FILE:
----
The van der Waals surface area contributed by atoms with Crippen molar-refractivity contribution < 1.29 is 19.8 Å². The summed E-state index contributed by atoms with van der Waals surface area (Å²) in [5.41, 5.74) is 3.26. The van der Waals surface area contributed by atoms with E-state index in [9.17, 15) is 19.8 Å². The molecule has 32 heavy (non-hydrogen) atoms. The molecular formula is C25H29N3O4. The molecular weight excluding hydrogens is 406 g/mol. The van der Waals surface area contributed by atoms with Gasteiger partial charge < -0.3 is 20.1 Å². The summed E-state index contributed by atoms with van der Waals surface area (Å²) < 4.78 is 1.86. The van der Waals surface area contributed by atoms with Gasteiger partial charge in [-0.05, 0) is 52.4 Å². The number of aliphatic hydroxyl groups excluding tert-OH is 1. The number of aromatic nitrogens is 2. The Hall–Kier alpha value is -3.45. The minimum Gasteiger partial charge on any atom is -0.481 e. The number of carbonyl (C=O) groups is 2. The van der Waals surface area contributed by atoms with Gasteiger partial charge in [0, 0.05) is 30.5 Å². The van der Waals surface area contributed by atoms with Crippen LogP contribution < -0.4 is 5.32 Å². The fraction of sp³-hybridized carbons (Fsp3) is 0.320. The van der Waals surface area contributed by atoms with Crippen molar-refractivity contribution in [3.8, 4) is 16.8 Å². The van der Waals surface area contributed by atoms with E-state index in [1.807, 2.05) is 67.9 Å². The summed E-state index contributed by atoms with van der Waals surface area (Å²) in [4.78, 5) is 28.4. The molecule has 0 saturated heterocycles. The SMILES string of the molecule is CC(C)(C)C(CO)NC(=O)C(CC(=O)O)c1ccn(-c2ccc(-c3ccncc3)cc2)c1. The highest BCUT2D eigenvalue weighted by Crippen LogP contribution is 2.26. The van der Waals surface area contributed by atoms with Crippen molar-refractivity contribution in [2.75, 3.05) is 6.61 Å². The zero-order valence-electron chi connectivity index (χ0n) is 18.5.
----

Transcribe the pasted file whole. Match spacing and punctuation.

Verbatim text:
The van der Waals surface area contributed by atoms with Crippen molar-refractivity contribution < 1.29 is 19.8 Å². The summed E-state index contributed by atoms with van der Waals surface area (Å²) in [5.41, 5.74) is 3.26. The van der Waals surface area contributed by atoms with E-state index in [9.17, 15) is 19.8 Å². The molecule has 32 heavy (non-hydrogen) atoms. The molecular formula is C25H29N3O4. The molecular weight excluding hydrogens is 406 g/mol. The van der Waals surface area contributed by atoms with Gasteiger partial charge < -0.3 is 20.1 Å². The summed E-state index contributed by atoms with van der Waals surface area (Å²) < 4.78 is 1.86. The van der Waals surface area contributed by atoms with Gasteiger partial charge in [-0.05, 0) is 52.4 Å². The number of aliphatic hydroxyl groups excluding tert-OH is 1. The number of aromatic nitrogens is 2. The Hall–Kier alpha value is -3.45. The minimum Gasteiger partial charge on any atom is -0.481 e. The number of carbonyl (C=O) groups is 2. The van der Waals surface area contributed by atoms with Gasteiger partial charge in [0, 0.05) is 30.5 Å². The van der Waals surface area contributed by atoms with Crippen LogP contribution < -0.4 is 5.32 Å². The fraction of sp³-hybridized carbons (Fsp3) is 0.320. The van der Waals surface area contributed by atoms with Crippen molar-refractivity contribution in [3.8, 4) is 16.8 Å². The van der Waals surface area contributed by atoms with E-state index in [1.807, 2.05) is 67.9 Å². The summed E-state index contributed by atoms with van der Waals surface area (Å²) in [4.78, 5) is 28.4. The molecule has 0 saturated heterocycles. The SMILES string of the molecule is CC(C)(C)C(CO)NC(=O)C(CC(=O)O)c1ccn(-c2ccc(-c3ccncc3)cc2)c1. The highest BCUT2D eigenvalue weighted by Crippen LogP contribution is 2.26. The van der Waals surface area contributed by atoms with Crippen molar-refractivity contribution in [2.75, 3.05) is 6.61 Å². The zero-order valence-electron chi connectivity index (χ0n) is 18.5.